The Ballad began in European folk tradition. Most often, accompanied by music. Ballads were passed on from generation to generation orally, in other words recited, rather than transcribed. It wasn't until the fifteenth century that ballads made their way to print. Eventually, this poetry form turned into a "sport" for writers. Samuel Taylor Coleridge wrote one of the most revered ballads of all times: "Rime of the Ancient Mariner."
by John Phan
It is an ancient mariner
And he stoppeth one of three.
--"By thy long grey beard and glittering eye,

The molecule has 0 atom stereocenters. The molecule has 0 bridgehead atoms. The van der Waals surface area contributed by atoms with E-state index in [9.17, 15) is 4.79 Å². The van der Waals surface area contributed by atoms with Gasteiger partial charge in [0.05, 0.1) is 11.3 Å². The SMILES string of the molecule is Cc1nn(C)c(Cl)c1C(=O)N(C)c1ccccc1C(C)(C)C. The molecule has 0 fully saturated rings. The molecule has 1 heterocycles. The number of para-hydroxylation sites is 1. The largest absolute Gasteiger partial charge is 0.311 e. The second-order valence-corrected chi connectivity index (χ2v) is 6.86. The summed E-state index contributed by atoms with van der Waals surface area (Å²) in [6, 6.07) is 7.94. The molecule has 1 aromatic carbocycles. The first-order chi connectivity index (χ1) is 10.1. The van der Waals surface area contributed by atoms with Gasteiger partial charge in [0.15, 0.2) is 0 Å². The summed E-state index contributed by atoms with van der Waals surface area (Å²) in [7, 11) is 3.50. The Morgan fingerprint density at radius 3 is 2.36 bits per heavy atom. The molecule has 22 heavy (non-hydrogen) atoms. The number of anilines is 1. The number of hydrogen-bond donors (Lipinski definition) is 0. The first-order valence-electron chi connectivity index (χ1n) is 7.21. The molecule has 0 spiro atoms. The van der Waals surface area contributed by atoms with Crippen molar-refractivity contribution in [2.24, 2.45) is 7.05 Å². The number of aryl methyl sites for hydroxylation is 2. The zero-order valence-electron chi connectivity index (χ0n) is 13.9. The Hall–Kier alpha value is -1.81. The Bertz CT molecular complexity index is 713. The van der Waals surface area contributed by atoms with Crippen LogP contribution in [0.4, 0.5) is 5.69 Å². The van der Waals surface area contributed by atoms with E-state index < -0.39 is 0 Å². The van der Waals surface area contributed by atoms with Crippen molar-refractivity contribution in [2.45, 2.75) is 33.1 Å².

Now wherefore stoppest thou me?
The bridegroom's doors are opened wide,
And I am next of kin;
The guests are met, the feast is set:
Mayst hear the merry din."
He holds him with his skinny hand,
"There was a ship," quoth he.
"Hold off! unhand me, grey-beard loon!"
Eftsoons his hand dropped he.
He holds him with his glittering eye
-- The wedding-guest stood still,
And listens like a three-years' child:
The mariner hath his will.